In your manifesto, you talk about tackling food poverty and reducing food waste on campus. How do you plan on enacting this?
Currently, all the waste from cafes and bars at EUSA gets recycled or sold on Too Good To Go, but I want to create a way for this food to go to students who may be experiencing food poverty. By taking the Too Good To Go model (where people pay a small amount to pick up food that would be thrown away otherwise) you could create a way to get that food to people who really need it but can’t afford it. This would encourage sustainability, reduce waste and genuinely help students!
In terms of protecting working-class students, it’s brilliant to see you highlighting the various bursaries available to Widening Participation students, as well as your support for initiatives such as the 93% Club and Tackling Elitism. However, with issues such as the current student housing crisis, do you believe other financial assistance should be available to students?
Yes definitely! A lot of the bursaries and funding for students have been cut over the past few years – arguably when students need them the most – so I want to fight to restore them to their former amount. I also want to create a more accessible resource hub where students can access information about bursaries and I want to make sure this is distributed at freshers week so people know exactly what they’re entitled to.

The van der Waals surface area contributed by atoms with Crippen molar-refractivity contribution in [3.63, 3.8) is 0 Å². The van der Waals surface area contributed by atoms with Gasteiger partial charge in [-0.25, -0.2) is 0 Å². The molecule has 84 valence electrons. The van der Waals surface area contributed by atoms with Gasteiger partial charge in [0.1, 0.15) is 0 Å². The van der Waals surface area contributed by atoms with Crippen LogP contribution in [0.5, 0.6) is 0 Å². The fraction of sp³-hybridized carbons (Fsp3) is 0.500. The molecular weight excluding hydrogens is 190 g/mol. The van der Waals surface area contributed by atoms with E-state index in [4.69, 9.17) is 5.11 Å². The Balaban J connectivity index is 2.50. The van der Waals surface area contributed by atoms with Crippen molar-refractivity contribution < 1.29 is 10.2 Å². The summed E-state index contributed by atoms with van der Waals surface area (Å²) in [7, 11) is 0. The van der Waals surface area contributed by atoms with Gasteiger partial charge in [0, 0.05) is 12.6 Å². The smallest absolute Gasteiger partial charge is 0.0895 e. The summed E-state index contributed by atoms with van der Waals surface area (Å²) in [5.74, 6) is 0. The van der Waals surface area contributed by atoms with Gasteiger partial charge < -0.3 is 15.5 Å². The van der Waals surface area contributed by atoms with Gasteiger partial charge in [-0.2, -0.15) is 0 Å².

How do you plan on extending the support you want to advocate for in ECA, such as more community spaces and adaptations because of the pandemic, to the rest of the university spaces? Are you primarily interested in ECA students, or do you aim to improve the circumstances of all students?
My fight for more community spaces may have bloomed in ECA but I’m really keen to make this a university-wide campaign. I will be focussing on Kings Buildings and ECA with this issue as they’re more isolated from the central campus but my aim is definitely to improve student life for everyone, especially in relation to adaptations post-Covid.
There is currently a student housing crisis in Edinburgh. If you were elected as VP Community, what would you do to improve this?
It’s a really complex issue that definitely won’t happen overnight. There’s a multitude of reasons for housing being scarce in Edinburgh – the main reasons are that the University is taking in more students than ever and flats are being turned into short term lets by landlords who want to make money off of tourists. MSPs are already working hard to tackle the Airbnb crisis and have confirmed that by April 2023, any holiday rentals will have to apply for a licence. I’d like to create a good working relationship with MSPs fighting this on the ground and support Living Rent Edinburgh who do AMAZING work for renters in Edinburgh. On top of that, I want to demand that Edinburgh University support students who haven’t found anywhere to live by offering them space in hotels or hostels owned by the University (as a short term solution for students who may otherwise be homeless).